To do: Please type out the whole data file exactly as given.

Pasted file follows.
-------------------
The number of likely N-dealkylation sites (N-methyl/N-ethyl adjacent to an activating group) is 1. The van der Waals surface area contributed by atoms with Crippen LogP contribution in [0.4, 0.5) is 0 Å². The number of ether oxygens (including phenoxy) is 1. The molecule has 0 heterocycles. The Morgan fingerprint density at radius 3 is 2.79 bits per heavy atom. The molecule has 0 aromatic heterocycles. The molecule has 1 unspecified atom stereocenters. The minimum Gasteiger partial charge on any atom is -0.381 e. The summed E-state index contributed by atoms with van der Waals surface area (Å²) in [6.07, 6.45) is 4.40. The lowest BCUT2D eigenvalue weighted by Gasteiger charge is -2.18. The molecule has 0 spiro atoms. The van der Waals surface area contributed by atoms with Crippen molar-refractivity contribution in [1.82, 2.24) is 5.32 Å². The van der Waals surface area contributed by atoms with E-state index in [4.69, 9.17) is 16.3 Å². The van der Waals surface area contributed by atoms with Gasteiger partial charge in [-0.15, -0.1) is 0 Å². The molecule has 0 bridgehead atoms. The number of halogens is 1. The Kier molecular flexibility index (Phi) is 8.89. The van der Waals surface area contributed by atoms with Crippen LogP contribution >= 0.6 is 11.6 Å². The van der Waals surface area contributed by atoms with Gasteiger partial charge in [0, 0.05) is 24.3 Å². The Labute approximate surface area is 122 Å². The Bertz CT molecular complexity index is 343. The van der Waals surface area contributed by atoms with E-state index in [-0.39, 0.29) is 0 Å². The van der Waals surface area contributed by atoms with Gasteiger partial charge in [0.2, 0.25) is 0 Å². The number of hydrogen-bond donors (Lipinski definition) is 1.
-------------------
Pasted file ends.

The number of likely N-dealkylation sites (N-methyl/N-ethyl adjacent to an activating group) is 1. The van der Waals surface area contributed by atoms with Crippen LogP contribution in [0.4, 0.5) is 0 Å². The number of ether oxygens (including phenoxy) is 1. The molecule has 0 heterocycles. The Morgan fingerprint density at radius 3 is 2.79 bits per heavy atom. The molecule has 0 aromatic heterocycles. The molecule has 1 unspecified atom stereocenters. The minimum Gasteiger partial charge on any atom is -0.381 e. The summed E-state index contributed by atoms with van der Waals surface area (Å²) in [6.07, 6.45) is 4.40. The lowest BCUT2D eigenvalue weighted by Gasteiger charge is -2.18. The molecule has 0 spiro atoms. The van der Waals surface area contributed by atoms with Crippen molar-refractivity contribution in [1.82, 2.24) is 5.32 Å². The van der Waals surface area contributed by atoms with E-state index in [4.69, 9.17) is 16.3 Å². The van der Waals surface area contributed by atoms with Gasteiger partial charge in [-0.15, -0.1) is 0 Å². The molecule has 0 bridgehead atoms. The number of halogens is 1. The Kier molecular flexibility index (Phi) is 8.89. The van der Waals surface area contributed by atoms with Crippen LogP contribution >= 0.6 is 11.6 Å². The van der Waals surface area contributed by atoms with Gasteiger partial charge in [0, 0.05) is 24.3 Å². The Labute approximate surface area is 122 Å². The Bertz CT molecular complexity index is 343. The van der Waals surface area contributed by atoms with E-state index in [-0.39, 0.29) is 0 Å². The van der Waals surface area contributed by atoms with Gasteiger partial charge in [0.2, 0.25) is 0 Å². The number of hydrogen-bond donors (Lipinski definition) is 1.